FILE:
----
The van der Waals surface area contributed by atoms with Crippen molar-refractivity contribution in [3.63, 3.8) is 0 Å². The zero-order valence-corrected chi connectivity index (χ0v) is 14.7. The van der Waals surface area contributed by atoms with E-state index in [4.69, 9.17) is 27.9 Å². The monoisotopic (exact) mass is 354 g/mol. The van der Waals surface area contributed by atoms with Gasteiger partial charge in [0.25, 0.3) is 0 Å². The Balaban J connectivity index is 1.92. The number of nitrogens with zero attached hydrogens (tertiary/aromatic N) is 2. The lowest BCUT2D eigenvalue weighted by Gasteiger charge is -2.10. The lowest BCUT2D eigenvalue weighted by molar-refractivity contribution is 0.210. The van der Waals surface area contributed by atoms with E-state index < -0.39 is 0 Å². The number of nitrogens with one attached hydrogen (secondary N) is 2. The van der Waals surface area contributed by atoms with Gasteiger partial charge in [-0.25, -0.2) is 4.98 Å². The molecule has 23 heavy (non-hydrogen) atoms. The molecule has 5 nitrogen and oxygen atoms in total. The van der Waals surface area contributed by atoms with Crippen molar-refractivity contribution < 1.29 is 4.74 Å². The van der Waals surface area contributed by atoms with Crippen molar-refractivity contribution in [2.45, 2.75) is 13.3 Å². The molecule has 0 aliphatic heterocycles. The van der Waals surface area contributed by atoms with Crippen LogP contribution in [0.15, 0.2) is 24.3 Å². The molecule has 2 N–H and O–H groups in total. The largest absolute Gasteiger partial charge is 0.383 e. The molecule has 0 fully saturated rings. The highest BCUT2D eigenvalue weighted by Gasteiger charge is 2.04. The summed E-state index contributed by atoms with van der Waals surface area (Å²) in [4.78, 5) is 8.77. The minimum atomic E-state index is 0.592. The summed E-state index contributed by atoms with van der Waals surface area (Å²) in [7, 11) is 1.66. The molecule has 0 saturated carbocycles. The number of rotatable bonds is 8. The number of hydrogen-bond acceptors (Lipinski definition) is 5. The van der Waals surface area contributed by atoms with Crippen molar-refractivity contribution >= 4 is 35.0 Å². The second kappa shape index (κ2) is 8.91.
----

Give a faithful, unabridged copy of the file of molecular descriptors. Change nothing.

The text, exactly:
The van der Waals surface area contributed by atoms with Crippen molar-refractivity contribution in [3.63, 3.8) is 0 Å². The zero-order valence-corrected chi connectivity index (χ0v) is 14.7. The van der Waals surface area contributed by atoms with E-state index in [4.69, 9.17) is 27.9 Å². The monoisotopic (exact) mass is 354 g/mol. The van der Waals surface area contributed by atoms with Gasteiger partial charge in [0.25, 0.3) is 0 Å². The Balaban J connectivity index is 1.92. The number of nitrogens with zero attached hydrogens (tertiary/aromatic N) is 2. The lowest BCUT2D eigenvalue weighted by Gasteiger charge is -2.10. The lowest BCUT2D eigenvalue weighted by molar-refractivity contribution is 0.210. The van der Waals surface area contributed by atoms with E-state index < -0.39 is 0 Å². The number of nitrogens with one attached hydrogen (secondary N) is 2. The van der Waals surface area contributed by atoms with Gasteiger partial charge in [-0.25, -0.2) is 4.98 Å². The molecule has 23 heavy (non-hydrogen) atoms. The molecule has 5 nitrogen and oxygen atoms in total. The van der Waals surface area contributed by atoms with Crippen molar-refractivity contribution < 1.29 is 4.74 Å². The van der Waals surface area contributed by atoms with Crippen molar-refractivity contribution in [2.45, 2.75) is 13.3 Å². The molecule has 0 aliphatic heterocycles. The van der Waals surface area contributed by atoms with Crippen LogP contribution in [0.15, 0.2) is 24.3 Å². The molecule has 2 N–H and O–H groups in total. The largest absolute Gasteiger partial charge is 0.383 e. The molecule has 0 fully saturated rings. The highest BCUT2D eigenvalue weighted by Gasteiger charge is 2.04. The summed E-state index contributed by atoms with van der Waals surface area (Å²) in [4.78, 5) is 8.77. The minimum atomic E-state index is 0.592. The summed E-state index contributed by atoms with van der Waals surface area (Å²) in [7, 11) is 1.66. The molecule has 0 saturated carbocycles. The number of rotatable bonds is 8. The number of hydrogen-bond acceptors (Lipinski definition) is 5. The van der Waals surface area contributed by atoms with Crippen molar-refractivity contribution >= 4 is 35.0 Å². The second kappa shape index (κ2) is 8.91.